In the Netherlands, the Port of Amsterdam has issued Port Vision 2030, a statement of purpose that the busy trade center will take steps to advance the biobased economy in Europe and reduce its own operational input.
Plans include the replacement of fossil fuel cargo with biomass. The site already has terminals that handle biomass, and is considering a biomass power plant. The Port of Amsterdam also recently opened the Prodock incubator, which provides energy, biomaterials, and circular economy startups with pilot plant space.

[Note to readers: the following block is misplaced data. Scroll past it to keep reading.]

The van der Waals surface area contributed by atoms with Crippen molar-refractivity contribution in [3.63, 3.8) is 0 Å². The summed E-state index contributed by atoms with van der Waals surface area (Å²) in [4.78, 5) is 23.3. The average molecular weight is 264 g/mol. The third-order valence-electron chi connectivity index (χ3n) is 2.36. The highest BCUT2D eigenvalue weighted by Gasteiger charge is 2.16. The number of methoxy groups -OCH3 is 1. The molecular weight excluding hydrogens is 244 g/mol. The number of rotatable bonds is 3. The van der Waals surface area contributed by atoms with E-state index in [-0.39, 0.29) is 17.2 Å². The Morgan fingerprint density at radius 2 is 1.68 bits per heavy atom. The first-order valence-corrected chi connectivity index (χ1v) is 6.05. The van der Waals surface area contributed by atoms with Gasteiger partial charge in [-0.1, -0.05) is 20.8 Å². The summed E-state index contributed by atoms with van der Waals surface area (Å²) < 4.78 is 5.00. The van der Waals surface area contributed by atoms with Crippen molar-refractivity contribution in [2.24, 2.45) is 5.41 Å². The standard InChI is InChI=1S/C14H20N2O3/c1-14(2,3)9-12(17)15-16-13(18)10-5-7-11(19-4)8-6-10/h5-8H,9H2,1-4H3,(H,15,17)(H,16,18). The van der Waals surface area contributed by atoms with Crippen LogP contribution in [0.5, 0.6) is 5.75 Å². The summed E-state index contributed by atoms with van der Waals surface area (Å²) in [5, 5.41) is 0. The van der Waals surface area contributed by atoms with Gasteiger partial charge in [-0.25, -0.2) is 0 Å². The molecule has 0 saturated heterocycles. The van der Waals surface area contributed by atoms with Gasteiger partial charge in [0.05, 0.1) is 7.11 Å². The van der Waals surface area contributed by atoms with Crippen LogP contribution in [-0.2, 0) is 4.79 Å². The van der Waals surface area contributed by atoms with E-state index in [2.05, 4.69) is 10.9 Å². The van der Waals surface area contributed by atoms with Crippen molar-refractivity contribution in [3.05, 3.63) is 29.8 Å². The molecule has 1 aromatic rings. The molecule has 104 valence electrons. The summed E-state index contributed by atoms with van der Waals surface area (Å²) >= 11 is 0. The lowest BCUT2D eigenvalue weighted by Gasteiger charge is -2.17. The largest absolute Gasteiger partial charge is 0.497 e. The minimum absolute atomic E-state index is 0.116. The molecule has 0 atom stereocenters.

Jan Egbertsen, Port of Amsterdam’s project manager for innovation logistics business development, tells Renewable Energy World that the role ports are playing in the economy is changing. Once primarily functioning as a landlord, modern ports can be matchmakers that bring together companies active in biobased products.
“The world around us is changing,” Egbertsen says. “We can’t wait until companies in the port area change. Sometimes you have to take the lead.”
The Port of Amsterdam is the fourth busiest in Europe, accounting for €6 billion in annual sales across 2,000 companies and employing 55,000 people. Tenants already include biodiesel producer Orgaworld and bioplastic companies Plantics and Avantium.